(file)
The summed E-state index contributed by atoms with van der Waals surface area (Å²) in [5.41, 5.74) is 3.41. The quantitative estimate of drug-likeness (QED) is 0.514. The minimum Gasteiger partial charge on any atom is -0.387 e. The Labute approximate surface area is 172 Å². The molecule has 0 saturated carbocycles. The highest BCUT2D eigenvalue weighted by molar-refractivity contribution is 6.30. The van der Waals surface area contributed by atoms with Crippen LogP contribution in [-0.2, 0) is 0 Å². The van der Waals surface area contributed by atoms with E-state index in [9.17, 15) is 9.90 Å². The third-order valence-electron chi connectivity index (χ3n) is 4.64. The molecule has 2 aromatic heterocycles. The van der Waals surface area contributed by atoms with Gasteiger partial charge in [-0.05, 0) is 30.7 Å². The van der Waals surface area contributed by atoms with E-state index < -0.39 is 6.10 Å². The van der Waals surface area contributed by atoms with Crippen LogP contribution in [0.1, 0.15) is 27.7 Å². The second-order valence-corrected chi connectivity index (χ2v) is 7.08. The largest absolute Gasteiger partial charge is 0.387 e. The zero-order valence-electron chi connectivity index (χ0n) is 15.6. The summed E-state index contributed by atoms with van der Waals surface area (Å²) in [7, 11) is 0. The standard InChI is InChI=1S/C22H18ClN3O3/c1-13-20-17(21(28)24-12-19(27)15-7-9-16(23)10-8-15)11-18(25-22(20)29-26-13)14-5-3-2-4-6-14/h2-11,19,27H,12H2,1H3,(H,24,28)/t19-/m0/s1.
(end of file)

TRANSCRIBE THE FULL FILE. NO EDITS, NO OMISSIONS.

The summed E-state index contributed by atoms with van der Waals surface area (Å²) in [5.41, 5.74) is 3.41. The quantitative estimate of drug-likeness (QED) is 0.514. The minimum Gasteiger partial charge on any atom is -0.387 e. The Labute approximate surface area is 172 Å². The molecule has 0 saturated carbocycles. The highest BCUT2D eigenvalue weighted by molar-refractivity contribution is 6.30. The van der Waals surface area contributed by atoms with Crippen LogP contribution in [-0.2, 0) is 0 Å². The van der Waals surface area contributed by atoms with E-state index in [9.17, 15) is 9.90 Å². The third-order valence-electron chi connectivity index (χ3n) is 4.64. The molecule has 2 aromatic heterocycles. The van der Waals surface area contributed by atoms with Gasteiger partial charge in [-0.05, 0) is 30.7 Å². The van der Waals surface area contributed by atoms with E-state index < -0.39 is 6.10 Å². The van der Waals surface area contributed by atoms with Crippen LogP contribution in [0.1, 0.15) is 27.7 Å². The second-order valence-corrected chi connectivity index (χ2v) is 7.08. The largest absolute Gasteiger partial charge is 0.387 e. The zero-order valence-electron chi connectivity index (χ0n) is 15.6. The summed E-state index contributed by atoms with van der Waals surface area (Å²) in [7, 11) is 0. The standard InChI is InChI=1S/C22H18ClN3O3/c1-13-20-17(21(28)24-12-19(27)15-7-9-16(23)10-8-15)11-18(25-22(20)29-26-13)14-5-3-2-4-6-14/h2-11,19,27H,12H2,1H3,(H,24,28)/t19-/m0/s1.